When applying, as for other research programmes such as a PhD, you must submit a research proposal explaining your plans and demonstrating your knowledge of the chosen field: this will be closely scrutinised as part of our admissions process. Two supervisors will be appointed to work with you on the project and it is a good idea to consult with prospective supervisors before applying.

Programme structure

This programme is assessed by means of a long dissertation of 30,000 words. You must also take the history skills courses: Historical Research: Skills and Sources; Historical Methodology.

Training and support

You will be assigned two supervisors who will provide expert academic guidance on your chosen research topic. You will meet regularly to discuss your progress and research plans, as well as drafts of your thesis/dissertation chapters, conference papers and potential articles.

In addition to individual supervision, you will also have access to research training and postgraduate seminars.

Facilities

Our building offers you exceptional, modern facilities, resources and study spaces, in a stunning location.

Our postgraduate students have access to:

  • A dedicated study and computing lab with printing, copying and scanning facilities, overlooking the Meadows, one of the city’s best-loved green spaces.
  • Two research rooms, shared with undergraduates, housing some of our impressive book collections and a small selection of computing facilities.
  • A large common room overlooking the Meadows, shared by students and staff.
  • Our PhD study room. Subject to available desk space, you may apply after semester one of your first year.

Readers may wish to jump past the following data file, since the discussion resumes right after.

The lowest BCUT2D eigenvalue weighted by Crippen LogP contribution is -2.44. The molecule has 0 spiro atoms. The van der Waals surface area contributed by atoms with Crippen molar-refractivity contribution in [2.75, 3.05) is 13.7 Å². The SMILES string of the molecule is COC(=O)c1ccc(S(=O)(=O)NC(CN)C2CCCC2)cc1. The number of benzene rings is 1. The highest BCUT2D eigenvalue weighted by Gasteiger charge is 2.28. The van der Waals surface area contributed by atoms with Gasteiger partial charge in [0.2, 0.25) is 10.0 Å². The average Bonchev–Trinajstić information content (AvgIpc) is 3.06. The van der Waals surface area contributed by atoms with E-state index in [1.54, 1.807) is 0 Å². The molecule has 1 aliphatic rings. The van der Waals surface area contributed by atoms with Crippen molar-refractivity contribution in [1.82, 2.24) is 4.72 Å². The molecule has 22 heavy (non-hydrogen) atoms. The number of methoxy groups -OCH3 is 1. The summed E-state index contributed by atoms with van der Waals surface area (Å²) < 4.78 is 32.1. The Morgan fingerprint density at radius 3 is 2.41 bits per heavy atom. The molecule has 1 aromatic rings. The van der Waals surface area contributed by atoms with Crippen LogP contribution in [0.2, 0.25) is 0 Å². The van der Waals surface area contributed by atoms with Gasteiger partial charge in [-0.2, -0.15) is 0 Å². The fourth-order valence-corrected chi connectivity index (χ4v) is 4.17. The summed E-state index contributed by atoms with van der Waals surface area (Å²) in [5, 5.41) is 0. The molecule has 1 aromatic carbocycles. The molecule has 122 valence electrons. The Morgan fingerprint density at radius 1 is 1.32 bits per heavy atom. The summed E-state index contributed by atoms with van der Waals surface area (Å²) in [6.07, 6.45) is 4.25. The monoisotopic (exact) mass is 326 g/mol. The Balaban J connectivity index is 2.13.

• A number of small-scale teaching rooms, well-equipped with facilities such as data projection and smart boards.
  • Exhibition areas, filled with artefacts and artwork from our collections.

All of our facilities are in addition to the multiple libraries and computer labs provided across the University’s estate. Many of our rooms overlook the Meadows.

Our location, right in the heart of Edinburgh, means you will be based close to the city’s cultural attractions and facilities, including a wealth of libraries, archives, museums and galleries, which provide uniquely rich support for the disciplines we teach.

Career opportunities

Our students view the programme and a graduate degree from Edinburgh as an advanced qualification valued and respected by many employers, others are interested in pursuing long-term academic careers and therefore consider the MSc as preparation for a PhD. The combination of skills training courses, specialised seminars, and independent research provides you with transferable skills that will be beneficial whatever path you choose.

Graduates pursue work in related areas such as museums, policy think tanks, national and international civil services, non-governmental organisations, galleries, libraries and historic trusts while others build on the transferable skills gained and enter areas as diverse as business, media, public administration and marketing.